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​Ethiopia's Solar Kiosks Providing Energy To Rural Areas

Ethiopia made headlines in 2015 when the country's government made a commitment at the Paris Climate Conference to become carbon neutral by 2025. Furthermore, it's hoped that the transition to clean energy and better waste management will help lift 25 million people out of poverty.

In Ethiopia, as in many developing nations, most rural communities still lack electricity. The problem, therefore, is how to deliver much-needed power to homes and businesses around the nation while continuing to reduce the country's carbon footprint.

One solution has been the introduction of solar-powered kiosks that provide power for solar lighting, mobile phones, batteries, and even computers. Operated by a German company, the kiosks can be found dotted around the country and they're already proving to be extremely popular with locals.

This access to electricity means that residents can have lights on in their homes and the ability to charge their mobile phones, with massive associated benefits for safety and day-to-day convenience.

Many of the kiosks are located in areas where connection to the main electricity grid isn't an option, even for those with the money to do so: there simply isn't the infrastructure available in many rural districts. In fact, the company behind the kiosks estimates that "globally, 1.5 billion people live in communities that aren't connected to the electricity grid", providing a real opportunity for bottom-up models such as these to make a real difference to the lives of millions.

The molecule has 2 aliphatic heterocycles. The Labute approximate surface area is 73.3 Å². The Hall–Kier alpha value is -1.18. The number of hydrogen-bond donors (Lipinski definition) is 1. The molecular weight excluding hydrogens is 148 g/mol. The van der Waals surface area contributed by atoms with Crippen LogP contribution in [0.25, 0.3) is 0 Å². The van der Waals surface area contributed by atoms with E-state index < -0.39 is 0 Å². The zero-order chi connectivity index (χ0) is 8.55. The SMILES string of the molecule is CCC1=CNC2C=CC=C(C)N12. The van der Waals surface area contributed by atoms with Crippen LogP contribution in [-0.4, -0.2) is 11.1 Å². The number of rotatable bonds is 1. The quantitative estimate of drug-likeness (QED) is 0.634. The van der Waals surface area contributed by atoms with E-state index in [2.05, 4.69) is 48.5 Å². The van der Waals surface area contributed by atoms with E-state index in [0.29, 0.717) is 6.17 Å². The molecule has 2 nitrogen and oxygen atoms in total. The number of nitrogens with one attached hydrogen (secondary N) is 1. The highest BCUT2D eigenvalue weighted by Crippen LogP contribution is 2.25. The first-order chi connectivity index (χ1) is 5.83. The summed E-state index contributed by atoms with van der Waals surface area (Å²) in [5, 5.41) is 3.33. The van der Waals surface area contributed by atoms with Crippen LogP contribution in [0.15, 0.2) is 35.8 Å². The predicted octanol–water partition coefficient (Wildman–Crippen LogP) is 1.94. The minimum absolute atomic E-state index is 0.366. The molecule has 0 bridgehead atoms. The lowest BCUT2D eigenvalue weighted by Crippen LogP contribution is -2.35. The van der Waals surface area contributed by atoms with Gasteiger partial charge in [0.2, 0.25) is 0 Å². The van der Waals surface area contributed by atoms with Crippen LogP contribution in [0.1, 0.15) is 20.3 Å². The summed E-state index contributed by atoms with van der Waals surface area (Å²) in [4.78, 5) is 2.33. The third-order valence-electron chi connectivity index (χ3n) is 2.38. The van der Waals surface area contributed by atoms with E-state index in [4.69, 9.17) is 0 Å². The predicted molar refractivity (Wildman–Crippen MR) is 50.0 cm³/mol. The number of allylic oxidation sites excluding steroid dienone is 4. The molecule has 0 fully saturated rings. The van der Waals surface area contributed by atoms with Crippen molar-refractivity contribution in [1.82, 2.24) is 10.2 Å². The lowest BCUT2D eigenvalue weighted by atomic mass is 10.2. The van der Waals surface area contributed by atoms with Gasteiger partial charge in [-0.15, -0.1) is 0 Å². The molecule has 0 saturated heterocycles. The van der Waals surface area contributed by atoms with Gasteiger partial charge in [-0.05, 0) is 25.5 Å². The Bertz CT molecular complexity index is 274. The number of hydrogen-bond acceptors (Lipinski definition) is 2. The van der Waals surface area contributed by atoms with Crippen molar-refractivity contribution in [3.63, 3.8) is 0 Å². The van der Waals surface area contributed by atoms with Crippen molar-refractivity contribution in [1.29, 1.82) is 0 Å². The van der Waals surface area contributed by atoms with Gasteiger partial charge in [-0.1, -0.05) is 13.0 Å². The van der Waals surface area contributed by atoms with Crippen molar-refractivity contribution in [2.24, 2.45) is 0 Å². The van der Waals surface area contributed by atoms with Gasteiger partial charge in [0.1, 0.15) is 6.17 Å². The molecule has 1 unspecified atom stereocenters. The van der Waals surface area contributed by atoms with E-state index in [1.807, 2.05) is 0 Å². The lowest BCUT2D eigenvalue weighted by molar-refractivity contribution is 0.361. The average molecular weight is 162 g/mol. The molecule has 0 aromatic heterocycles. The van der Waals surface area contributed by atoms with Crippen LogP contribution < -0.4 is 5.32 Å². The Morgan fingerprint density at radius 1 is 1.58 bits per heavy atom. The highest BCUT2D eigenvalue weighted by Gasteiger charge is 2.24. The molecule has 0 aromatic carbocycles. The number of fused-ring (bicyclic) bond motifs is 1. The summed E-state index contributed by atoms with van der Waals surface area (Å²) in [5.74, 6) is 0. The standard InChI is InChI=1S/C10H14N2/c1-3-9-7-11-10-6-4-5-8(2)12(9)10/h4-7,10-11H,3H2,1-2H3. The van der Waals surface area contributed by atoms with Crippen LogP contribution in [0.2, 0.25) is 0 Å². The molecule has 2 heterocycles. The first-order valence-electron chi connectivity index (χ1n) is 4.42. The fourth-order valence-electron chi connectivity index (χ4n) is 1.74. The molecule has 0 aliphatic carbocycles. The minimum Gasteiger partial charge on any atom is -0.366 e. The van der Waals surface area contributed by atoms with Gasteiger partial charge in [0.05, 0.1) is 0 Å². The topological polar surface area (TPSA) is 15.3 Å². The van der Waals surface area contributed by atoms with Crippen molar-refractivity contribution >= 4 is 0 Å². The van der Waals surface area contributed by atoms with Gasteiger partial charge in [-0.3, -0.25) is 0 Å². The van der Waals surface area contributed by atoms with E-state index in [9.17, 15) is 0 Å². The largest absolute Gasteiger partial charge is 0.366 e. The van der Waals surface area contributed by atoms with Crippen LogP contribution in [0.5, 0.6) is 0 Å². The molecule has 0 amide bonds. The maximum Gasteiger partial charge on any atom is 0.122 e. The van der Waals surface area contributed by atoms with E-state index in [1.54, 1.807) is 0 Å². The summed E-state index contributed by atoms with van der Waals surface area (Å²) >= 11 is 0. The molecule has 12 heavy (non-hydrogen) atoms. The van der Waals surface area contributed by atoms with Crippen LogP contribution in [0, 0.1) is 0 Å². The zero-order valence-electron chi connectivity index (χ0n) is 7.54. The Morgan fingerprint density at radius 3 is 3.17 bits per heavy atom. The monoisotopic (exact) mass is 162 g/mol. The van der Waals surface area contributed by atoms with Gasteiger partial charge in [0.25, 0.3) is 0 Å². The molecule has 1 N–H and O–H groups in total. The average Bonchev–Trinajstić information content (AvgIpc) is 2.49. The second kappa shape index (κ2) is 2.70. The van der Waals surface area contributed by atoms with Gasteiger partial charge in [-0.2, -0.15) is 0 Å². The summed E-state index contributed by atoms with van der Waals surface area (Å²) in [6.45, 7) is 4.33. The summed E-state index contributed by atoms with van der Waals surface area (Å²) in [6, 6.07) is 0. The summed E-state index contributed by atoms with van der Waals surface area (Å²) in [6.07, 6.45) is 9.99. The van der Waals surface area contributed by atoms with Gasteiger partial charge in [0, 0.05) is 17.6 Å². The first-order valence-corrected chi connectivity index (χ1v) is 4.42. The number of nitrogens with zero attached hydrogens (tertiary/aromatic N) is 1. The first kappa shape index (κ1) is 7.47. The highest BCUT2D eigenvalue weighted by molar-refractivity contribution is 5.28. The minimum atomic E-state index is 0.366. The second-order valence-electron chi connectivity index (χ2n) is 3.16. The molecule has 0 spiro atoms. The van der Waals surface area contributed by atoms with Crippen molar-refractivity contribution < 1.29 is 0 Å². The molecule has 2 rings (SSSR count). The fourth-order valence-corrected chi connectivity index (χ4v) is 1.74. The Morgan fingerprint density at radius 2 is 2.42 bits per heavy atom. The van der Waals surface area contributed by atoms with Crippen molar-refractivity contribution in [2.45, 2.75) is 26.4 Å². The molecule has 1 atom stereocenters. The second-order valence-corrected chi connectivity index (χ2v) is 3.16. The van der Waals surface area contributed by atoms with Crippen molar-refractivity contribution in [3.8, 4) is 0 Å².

According to EcoWatch , the kiosks sell "a few varieties of solar lanterns, starting as low as $12 (basic lamp) and $25 (a lantern with a USB charger) up to as high as $150. Most villagers are using the small lamps, with a hand-sized solar panel, which provides six hours of light after every charge."

There are numerous applications for this model of distributing solar energy, from creating water purification hubs, to storing medicine and powering machines in rural medical centres.

The company behind the kiosks is also committed to empowering local residents, especially women, to develop sustainable businesses enabled by this technology:

"SOLARKIOSK is committed to enabling local – preferably female – entrepreneurship by providing continuous training and support in order to ensure a positive long-term cooperation with local operators."

"All SOLARKIOSK operators receive extensive business and technological training – creating knowledge that is shared with the community as well."

Images: Facebook

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